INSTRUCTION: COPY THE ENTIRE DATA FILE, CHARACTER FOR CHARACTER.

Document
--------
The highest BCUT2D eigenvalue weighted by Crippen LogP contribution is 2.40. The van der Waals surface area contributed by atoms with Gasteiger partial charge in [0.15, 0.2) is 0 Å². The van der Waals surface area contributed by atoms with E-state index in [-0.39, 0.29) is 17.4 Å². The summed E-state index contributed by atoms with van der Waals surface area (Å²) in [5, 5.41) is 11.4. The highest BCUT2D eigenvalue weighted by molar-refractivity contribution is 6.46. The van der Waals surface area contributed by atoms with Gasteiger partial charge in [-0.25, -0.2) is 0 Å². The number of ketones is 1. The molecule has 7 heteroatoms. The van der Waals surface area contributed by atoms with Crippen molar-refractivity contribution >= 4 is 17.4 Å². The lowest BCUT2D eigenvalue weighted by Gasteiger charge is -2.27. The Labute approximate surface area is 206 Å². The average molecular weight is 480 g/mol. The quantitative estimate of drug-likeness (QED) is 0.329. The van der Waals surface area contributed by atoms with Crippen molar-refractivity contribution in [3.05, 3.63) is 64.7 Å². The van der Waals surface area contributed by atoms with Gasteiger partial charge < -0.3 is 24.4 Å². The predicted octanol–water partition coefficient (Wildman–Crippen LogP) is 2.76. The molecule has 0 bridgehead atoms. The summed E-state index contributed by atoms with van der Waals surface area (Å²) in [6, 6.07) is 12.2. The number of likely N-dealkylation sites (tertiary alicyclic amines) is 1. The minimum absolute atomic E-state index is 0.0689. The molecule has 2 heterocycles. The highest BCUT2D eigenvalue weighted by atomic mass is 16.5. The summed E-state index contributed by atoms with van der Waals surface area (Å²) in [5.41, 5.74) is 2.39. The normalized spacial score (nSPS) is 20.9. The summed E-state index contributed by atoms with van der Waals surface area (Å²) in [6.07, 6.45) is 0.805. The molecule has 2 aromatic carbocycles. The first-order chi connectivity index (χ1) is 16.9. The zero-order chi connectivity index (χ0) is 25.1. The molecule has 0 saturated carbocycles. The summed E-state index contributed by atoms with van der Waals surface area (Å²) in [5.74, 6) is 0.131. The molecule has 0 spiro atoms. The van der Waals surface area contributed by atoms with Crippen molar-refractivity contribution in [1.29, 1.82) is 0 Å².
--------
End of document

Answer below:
The highest BCUT2D eigenvalue weighted by Crippen LogP contribution is 2.40. The van der Waals surface area contributed by atoms with Gasteiger partial charge in [0.15, 0.2) is 0 Å². The van der Waals surface area contributed by atoms with E-state index in [-0.39, 0.29) is 17.4 Å². The summed E-state index contributed by atoms with van der Waals surface area (Å²) in [5, 5.41) is 11.4. The highest BCUT2D eigenvalue weighted by molar-refractivity contribution is 6.46. The van der Waals surface area contributed by atoms with Gasteiger partial charge in [-0.25, -0.2) is 0 Å². The number of ketones is 1. The molecule has 7 heteroatoms. The van der Waals surface area contributed by atoms with Crippen molar-refractivity contribution >= 4 is 17.4 Å². The lowest BCUT2D eigenvalue weighted by Gasteiger charge is -2.27. The Labute approximate surface area is 206 Å². The average molecular weight is 480 g/mol. The quantitative estimate of drug-likeness (QED) is 0.329. The van der Waals surface area contributed by atoms with Crippen molar-refractivity contribution in [3.05, 3.63) is 64.7 Å². The van der Waals surface area contributed by atoms with Gasteiger partial charge < -0.3 is 24.4 Å². The predicted octanol–water partition coefficient (Wildman–Crippen LogP) is 2.76. The molecule has 0 bridgehead atoms. The summed E-state index contributed by atoms with van der Waals surface area (Å²) in [6, 6.07) is 12.2. The number of likely N-dealkylation sites (tertiary alicyclic amines) is 1. The minimum absolute atomic E-state index is 0.0689. The molecule has 2 heterocycles. The highest BCUT2D eigenvalue weighted by atomic mass is 16.5. The summed E-state index contributed by atoms with van der Waals surface area (Å²) in [5.41, 5.74) is 2.39. The normalized spacial score (nSPS) is 20.9. The summed E-state index contributed by atoms with van der Waals surface area (Å²) in [6.07, 6.45) is 0.805. The molecule has 2 aromatic carbocycles. The first-order chi connectivity index (χ1) is 16.9. The zero-order chi connectivity index (χ0) is 25.1. The molecule has 0 saturated carbocycles. The summed E-state index contributed by atoms with van der Waals surface area (Å²) in [5.74, 6) is 0.131. The molecule has 0 spiro atoms. The van der Waals surface area contributed by atoms with Crippen molar-refractivity contribution in [1.29, 1.82) is 0 Å².